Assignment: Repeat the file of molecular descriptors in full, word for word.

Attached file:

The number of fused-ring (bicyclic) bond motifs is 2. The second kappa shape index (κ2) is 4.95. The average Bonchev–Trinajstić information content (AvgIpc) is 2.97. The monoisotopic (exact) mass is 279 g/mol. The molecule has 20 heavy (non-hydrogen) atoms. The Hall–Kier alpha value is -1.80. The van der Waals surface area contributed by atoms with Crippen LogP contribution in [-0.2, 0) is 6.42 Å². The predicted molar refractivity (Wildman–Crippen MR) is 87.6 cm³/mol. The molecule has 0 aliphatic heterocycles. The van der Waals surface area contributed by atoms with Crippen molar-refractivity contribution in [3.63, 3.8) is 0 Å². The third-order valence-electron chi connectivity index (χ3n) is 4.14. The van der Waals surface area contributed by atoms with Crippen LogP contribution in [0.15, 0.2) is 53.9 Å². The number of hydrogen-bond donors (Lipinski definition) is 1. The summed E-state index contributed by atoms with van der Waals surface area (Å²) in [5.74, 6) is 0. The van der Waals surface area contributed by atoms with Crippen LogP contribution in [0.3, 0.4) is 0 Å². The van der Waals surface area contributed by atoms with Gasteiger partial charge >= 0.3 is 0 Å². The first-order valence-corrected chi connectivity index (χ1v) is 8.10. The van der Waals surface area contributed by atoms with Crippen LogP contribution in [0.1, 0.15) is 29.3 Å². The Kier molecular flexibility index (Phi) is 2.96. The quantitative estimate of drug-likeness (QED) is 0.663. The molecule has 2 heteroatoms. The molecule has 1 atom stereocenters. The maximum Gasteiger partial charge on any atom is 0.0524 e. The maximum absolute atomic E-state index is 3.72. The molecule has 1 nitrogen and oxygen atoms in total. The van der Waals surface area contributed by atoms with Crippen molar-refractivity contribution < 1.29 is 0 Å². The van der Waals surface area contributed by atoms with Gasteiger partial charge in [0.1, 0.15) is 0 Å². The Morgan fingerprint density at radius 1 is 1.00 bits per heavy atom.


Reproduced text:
The number of fused-ring (bicyclic) bond motifs is 2. The second kappa shape index (κ2) is 4.95. The average Bonchev–Trinajstić information content (AvgIpc) is 2.97. The monoisotopic (exact) mass is 279 g/mol. The molecule has 20 heavy (non-hydrogen) atoms. The Hall–Kier alpha value is -1.80. The van der Waals surface area contributed by atoms with Crippen LogP contribution in [-0.2, 0) is 6.42 Å². The predicted molar refractivity (Wildman–Crippen MR) is 87.6 cm³/mol. The molecule has 0 aliphatic heterocycles. The van der Waals surface area contributed by atoms with Crippen molar-refractivity contribution in [3.63, 3.8) is 0 Å². The third-order valence-electron chi connectivity index (χ3n) is 4.14. The van der Waals surface area contributed by atoms with Crippen LogP contribution in [0.15, 0.2) is 53.9 Å². The number of hydrogen-bond donors (Lipinski definition) is 1. The summed E-state index contributed by atoms with van der Waals surface area (Å²) in [5.74, 6) is 0. The van der Waals surface area contributed by atoms with Crippen LogP contribution in [0.3, 0.4) is 0 Å². The van der Waals surface area contributed by atoms with Gasteiger partial charge >= 0.3 is 0 Å². The first-order valence-corrected chi connectivity index (χ1v) is 8.10. The van der Waals surface area contributed by atoms with Crippen LogP contribution in [0.1, 0.15) is 29.3 Å². The Kier molecular flexibility index (Phi) is 2.96. The quantitative estimate of drug-likeness (QED) is 0.663. The molecule has 2 heteroatoms. The molecule has 1 atom stereocenters. The maximum Gasteiger partial charge on any atom is 0.0524 e. The maximum absolute atomic E-state index is 3.72. The molecule has 1 nitrogen and oxygen atoms in total. The van der Waals surface area contributed by atoms with Crippen molar-refractivity contribution < 1.29 is 0 Å². The van der Waals surface area contributed by atoms with Gasteiger partial charge in [0.1, 0.15) is 0 Å². The Morgan fingerprint density at radius 1 is 1.00 bits per heavy atom.